snide

[snahyd]

Origin of snide

First recorded in 1860–65; origin uncertain
Related formssnide·ly, adverbsnide·ness, noun
Dictionary.com Unabridged Based on the Random House Unabridged Dictionary, © Random House, Inc. 2018


Examples from the Web for snider

Contemporary Examples of snider

Historical Examples of snider

  • He fired into them with a shotgun, and killed a German lad of eleven years, named Snider.

    Tea Leaves

    Various

  • The men were armed with the Snider, and were very stalwart and tall.

    Tent Work in Palestine

    Claude Reignier Conder

  • Six Snider rifles and two ponies were captured by the dacoits.

    The Pacification of Burma

    Sir Charles Haukes Todd Crosthwaite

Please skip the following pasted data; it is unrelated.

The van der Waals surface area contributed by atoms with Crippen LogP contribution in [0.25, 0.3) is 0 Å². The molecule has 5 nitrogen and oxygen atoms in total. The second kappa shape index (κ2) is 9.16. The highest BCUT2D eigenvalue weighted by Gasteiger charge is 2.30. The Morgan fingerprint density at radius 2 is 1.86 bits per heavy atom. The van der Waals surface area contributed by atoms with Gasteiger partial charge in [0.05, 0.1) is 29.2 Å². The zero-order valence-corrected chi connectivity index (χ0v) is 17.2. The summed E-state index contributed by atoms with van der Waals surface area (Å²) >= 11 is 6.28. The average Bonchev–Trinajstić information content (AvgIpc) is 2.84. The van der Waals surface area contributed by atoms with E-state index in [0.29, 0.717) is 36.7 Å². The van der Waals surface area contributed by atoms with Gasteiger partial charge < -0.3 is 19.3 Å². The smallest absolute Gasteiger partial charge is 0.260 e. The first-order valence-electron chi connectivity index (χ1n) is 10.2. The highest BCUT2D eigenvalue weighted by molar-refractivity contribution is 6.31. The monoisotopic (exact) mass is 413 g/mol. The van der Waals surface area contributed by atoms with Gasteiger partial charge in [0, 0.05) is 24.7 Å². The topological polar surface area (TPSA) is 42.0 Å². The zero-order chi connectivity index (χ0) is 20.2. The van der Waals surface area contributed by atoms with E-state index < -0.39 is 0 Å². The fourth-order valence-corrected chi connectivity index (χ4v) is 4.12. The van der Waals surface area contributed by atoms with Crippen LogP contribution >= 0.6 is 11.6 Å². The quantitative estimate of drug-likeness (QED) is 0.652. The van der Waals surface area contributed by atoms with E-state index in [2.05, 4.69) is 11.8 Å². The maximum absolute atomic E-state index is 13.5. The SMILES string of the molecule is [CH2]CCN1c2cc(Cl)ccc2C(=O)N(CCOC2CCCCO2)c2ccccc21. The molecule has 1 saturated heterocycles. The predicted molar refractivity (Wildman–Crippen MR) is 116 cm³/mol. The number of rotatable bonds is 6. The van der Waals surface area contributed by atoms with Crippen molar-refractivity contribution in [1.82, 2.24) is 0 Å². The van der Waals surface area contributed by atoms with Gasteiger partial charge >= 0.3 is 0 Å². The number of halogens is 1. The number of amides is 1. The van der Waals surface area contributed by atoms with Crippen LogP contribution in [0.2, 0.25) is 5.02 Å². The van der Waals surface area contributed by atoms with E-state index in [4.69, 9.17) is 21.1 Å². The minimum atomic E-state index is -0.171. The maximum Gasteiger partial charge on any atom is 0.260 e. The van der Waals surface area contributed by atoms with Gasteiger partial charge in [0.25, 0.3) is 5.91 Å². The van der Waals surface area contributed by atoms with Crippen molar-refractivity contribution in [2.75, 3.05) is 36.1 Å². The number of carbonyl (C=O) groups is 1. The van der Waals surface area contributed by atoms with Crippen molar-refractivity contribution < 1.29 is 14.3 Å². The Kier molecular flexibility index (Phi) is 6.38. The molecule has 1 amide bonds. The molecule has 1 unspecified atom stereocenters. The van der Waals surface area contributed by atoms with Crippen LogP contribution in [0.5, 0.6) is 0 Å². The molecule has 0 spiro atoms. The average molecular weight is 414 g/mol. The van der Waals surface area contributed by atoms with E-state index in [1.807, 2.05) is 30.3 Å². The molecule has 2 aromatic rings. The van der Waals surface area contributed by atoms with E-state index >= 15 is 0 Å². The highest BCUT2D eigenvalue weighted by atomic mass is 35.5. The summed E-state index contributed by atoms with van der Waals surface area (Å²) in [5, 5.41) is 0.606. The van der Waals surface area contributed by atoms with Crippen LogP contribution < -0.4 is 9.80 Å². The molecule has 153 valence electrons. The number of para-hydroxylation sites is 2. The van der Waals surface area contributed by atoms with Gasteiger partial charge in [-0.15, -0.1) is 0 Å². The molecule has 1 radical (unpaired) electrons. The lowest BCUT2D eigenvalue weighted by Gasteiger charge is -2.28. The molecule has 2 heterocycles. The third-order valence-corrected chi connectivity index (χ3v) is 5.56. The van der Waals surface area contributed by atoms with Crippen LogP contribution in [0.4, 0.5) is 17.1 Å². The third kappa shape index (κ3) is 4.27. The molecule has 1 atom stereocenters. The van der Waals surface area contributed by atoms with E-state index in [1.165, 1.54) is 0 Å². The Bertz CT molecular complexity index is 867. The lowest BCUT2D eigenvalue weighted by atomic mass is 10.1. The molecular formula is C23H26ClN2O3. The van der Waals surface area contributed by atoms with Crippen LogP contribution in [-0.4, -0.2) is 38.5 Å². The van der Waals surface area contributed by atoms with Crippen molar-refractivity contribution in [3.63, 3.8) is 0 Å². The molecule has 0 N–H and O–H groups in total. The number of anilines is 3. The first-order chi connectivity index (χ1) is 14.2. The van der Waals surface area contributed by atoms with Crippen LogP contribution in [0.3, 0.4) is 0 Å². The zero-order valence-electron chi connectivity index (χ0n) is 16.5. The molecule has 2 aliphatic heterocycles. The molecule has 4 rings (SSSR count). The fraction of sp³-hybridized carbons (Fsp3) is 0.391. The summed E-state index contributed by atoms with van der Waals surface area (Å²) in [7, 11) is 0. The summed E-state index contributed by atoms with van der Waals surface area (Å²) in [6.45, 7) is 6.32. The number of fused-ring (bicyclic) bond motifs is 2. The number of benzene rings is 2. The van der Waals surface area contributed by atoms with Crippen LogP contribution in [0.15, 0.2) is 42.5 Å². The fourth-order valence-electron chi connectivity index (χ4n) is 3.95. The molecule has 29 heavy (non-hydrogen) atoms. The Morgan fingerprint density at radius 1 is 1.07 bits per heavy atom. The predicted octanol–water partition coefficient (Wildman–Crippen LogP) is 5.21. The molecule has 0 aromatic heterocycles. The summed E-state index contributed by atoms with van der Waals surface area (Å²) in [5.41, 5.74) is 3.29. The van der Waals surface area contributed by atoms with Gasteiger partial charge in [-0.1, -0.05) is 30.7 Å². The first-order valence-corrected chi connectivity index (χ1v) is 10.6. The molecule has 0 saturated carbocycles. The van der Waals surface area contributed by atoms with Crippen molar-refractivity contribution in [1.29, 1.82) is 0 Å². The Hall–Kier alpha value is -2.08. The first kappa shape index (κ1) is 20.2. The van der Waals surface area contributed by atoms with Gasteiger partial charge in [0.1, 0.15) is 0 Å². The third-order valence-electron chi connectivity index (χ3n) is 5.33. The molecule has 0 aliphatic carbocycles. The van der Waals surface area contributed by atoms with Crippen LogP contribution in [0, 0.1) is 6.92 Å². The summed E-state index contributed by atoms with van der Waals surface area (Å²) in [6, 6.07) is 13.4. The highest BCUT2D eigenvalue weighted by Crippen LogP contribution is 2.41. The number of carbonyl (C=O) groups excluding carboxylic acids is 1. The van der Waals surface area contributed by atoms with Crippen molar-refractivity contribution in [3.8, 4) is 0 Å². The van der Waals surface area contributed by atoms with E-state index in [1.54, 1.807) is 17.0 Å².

• They had Snider rifles, and it was evident they were there to see that nobody came out.

    Long Odds

    Harold Bindloss

  • On the other hand, I am gratified to find that this old Snider shoots so true.

    A Veldt Official

    Bertram Mitford


British Dictionary definitions for snider

snide

1
adjective
  1. Also: snidey (ˈsnaɪdɪ) (of a remark, etc) maliciously derogatory; supercilious
  2. counterfeit; sham
noun
  1. slang sham jewellery
Derived Formssnidely, adverbsnideness, noun

Word Origin for snide

C19: of unknown origin

snide

2
verb (tr; usually passive and foll by with)
  1. Northern English dialect to fill or load
Collins English Dictionary - Complete & Unabridged 2012 Digital Edition © William Collins Sons & Co. Ltd. 1979, 1986 © HarperCollins Publishers 1998, 2000, 2003, 2005, 2006, 2007, 2009, 2012

Word Origin and History for snider

snide

adj.

1859, thieves' slang, "counterfeit, sham, bad, spurious," of unknown origin. Of persons, "cunning, sharp," from 1883. Sense of "sneering" is first attested 1933, perhaps via sense of "hypocrisy, malicious gossip" (1902). Related: Sneeringly.

Online Etymology Dictionary, © 2010 Douglas Harper